Butter's good! It's butter that will make vegetables more nutritious. Butter and avocado and olive oil.
Want Fat with That? A Surprising Way to Make Vegetables More Nutritous. From the Wall St Journal, subscribers only.
It turns out that some of the best stuff in fruits and vegetables -- certain vitamins and cancer-fighting compounds -- are "fat-soluble." That means some fat needs to be present for the body to adequately absorb the nutrients. But studies are now showing that people who opt for no-fat dressing or who skip adding foods like avocado or cheese to a dish to avoid fat calories, are getting far less out of their salads and other veggies.
"What we're finding is that if you don't have some fat in the meal, all these wonderful" compounds are missed, says Steven Clinton, program leader for molecular carcinogenesis and chemoprevention and the Ohio State University Comprehensive Cancer Center in Columbus. "If the nutrients don't get into your system, then what good are they?"
With the salad test, the impact of adding avocado was even greater. The first salad included romaine lettuce, baby spinach, shredded carrots and a no-fat dressing, resulting in a fat content of about 2%. After avocado was added, the fat content jumped to 42%. When the salad was consumed with the avocado, the 11 test subjects absorbed seven times the lutein and nearly 18 times the beta carotene. Lutein is a carotenoid found in many green vegetables and is linked with improved eye and heart health.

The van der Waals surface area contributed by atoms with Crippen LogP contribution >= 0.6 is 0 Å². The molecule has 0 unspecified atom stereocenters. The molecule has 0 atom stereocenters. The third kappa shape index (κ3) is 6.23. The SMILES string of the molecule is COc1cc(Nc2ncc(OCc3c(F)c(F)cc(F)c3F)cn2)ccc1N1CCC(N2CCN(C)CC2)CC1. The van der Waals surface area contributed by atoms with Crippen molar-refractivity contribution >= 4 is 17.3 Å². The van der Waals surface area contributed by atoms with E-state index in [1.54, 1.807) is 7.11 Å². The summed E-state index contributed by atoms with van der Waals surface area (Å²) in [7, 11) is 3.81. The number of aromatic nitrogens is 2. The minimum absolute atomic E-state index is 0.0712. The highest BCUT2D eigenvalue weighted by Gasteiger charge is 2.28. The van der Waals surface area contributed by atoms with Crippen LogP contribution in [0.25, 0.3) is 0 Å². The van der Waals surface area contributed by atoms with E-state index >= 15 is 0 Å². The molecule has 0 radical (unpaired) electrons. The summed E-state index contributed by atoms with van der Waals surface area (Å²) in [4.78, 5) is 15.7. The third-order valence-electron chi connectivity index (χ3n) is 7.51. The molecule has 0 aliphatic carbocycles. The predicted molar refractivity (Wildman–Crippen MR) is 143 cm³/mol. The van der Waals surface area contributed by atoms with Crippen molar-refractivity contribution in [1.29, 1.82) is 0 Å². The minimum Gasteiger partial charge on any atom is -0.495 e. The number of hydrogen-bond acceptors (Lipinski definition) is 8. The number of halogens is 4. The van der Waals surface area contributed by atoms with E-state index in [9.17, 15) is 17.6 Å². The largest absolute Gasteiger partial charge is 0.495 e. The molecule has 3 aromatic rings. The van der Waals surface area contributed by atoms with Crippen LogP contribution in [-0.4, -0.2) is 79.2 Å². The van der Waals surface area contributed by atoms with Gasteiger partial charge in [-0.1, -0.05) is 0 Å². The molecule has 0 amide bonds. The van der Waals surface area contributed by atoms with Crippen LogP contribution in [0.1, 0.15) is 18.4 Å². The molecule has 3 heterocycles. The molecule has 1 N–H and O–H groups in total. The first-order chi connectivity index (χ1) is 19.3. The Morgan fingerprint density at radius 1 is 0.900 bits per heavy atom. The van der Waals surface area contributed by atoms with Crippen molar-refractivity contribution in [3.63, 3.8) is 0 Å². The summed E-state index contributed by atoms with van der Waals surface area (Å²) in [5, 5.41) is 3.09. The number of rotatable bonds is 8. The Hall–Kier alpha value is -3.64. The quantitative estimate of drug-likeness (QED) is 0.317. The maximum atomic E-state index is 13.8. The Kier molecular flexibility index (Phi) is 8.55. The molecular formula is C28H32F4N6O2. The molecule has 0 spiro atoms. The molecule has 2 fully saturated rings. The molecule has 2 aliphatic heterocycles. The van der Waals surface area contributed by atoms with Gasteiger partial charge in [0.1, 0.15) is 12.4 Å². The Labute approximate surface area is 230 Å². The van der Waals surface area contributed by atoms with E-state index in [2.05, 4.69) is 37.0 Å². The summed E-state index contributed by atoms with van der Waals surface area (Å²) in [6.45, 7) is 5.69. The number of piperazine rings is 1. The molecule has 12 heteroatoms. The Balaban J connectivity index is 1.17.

Study researchers say they were not only surprised by how much more absorption occurred with the avocado added to the meal, but they were taken aback at how little the body absorbed when no fats were present. "The fact that so little was absorbed when no fat was there was just amazing to me," says Dr. Clinton